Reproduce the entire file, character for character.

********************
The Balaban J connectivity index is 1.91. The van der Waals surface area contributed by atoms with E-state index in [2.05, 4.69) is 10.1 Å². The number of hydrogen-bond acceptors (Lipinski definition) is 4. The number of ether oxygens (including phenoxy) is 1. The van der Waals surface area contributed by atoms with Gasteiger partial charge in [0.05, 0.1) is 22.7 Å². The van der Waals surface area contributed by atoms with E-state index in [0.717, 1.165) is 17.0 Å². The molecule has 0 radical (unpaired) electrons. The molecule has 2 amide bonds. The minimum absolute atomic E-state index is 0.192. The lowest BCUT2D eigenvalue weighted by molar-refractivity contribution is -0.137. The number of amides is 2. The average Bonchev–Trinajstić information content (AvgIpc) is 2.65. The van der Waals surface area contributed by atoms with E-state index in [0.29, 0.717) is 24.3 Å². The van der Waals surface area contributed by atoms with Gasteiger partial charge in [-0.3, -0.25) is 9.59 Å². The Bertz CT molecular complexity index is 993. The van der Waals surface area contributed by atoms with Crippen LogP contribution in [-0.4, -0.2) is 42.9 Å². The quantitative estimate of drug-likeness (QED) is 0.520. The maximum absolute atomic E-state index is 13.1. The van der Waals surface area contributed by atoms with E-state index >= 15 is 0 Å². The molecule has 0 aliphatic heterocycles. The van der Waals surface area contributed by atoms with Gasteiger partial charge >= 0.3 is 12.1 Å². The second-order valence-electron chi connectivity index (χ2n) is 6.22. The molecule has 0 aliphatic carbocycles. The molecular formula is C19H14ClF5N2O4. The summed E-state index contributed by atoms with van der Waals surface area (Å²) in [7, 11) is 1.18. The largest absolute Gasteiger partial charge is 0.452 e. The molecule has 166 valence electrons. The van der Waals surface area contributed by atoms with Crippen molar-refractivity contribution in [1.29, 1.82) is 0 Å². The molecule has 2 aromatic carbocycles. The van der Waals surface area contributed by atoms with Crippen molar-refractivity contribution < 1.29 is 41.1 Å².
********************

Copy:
The Balaban J connectivity index is 1.91. The van der Waals surface area contributed by atoms with E-state index in [2.05, 4.69) is 10.1 Å². The number of hydrogen-bond acceptors (Lipinski definition) is 4. The number of ether oxygens (including phenoxy) is 1. The van der Waals surface area contributed by atoms with Gasteiger partial charge in [0.05, 0.1) is 22.7 Å². The van der Waals surface area contributed by atoms with E-state index in [0.717, 1.165) is 17.0 Å². The molecule has 0 radical (unpaired) electrons. The molecule has 2 amide bonds. The minimum absolute atomic E-state index is 0.192. The lowest BCUT2D eigenvalue weighted by molar-refractivity contribution is -0.137. The number of amides is 2. The average Bonchev–Trinajstić information content (AvgIpc) is 2.65. The van der Waals surface area contributed by atoms with E-state index in [0.29, 0.717) is 24.3 Å². The van der Waals surface area contributed by atoms with Gasteiger partial charge in [-0.3, -0.25) is 9.59 Å². The Bertz CT molecular complexity index is 993. The van der Waals surface area contributed by atoms with Crippen LogP contribution in [-0.4, -0.2) is 42.9 Å². The quantitative estimate of drug-likeness (QED) is 0.520. The maximum absolute atomic E-state index is 13.1. The van der Waals surface area contributed by atoms with E-state index >= 15 is 0 Å². The molecule has 0 aliphatic heterocycles. The van der Waals surface area contributed by atoms with Gasteiger partial charge >= 0.3 is 12.1 Å². The second-order valence-electron chi connectivity index (χ2n) is 6.22. The molecule has 0 aliphatic carbocycles. The molecular formula is C19H14ClF5N2O4. The summed E-state index contributed by atoms with van der Waals surface area (Å²) in [7, 11) is 1.18. The largest absolute Gasteiger partial charge is 0.452 e. The molecule has 166 valence electrons. The van der Waals surface area contributed by atoms with Crippen molar-refractivity contribution in [1.29, 1.82) is 0 Å². The molecule has 2 aromatic carbocycles. The van der Waals surface area contributed by atoms with Crippen molar-refractivity contribution < 1.29 is 41.1 Å².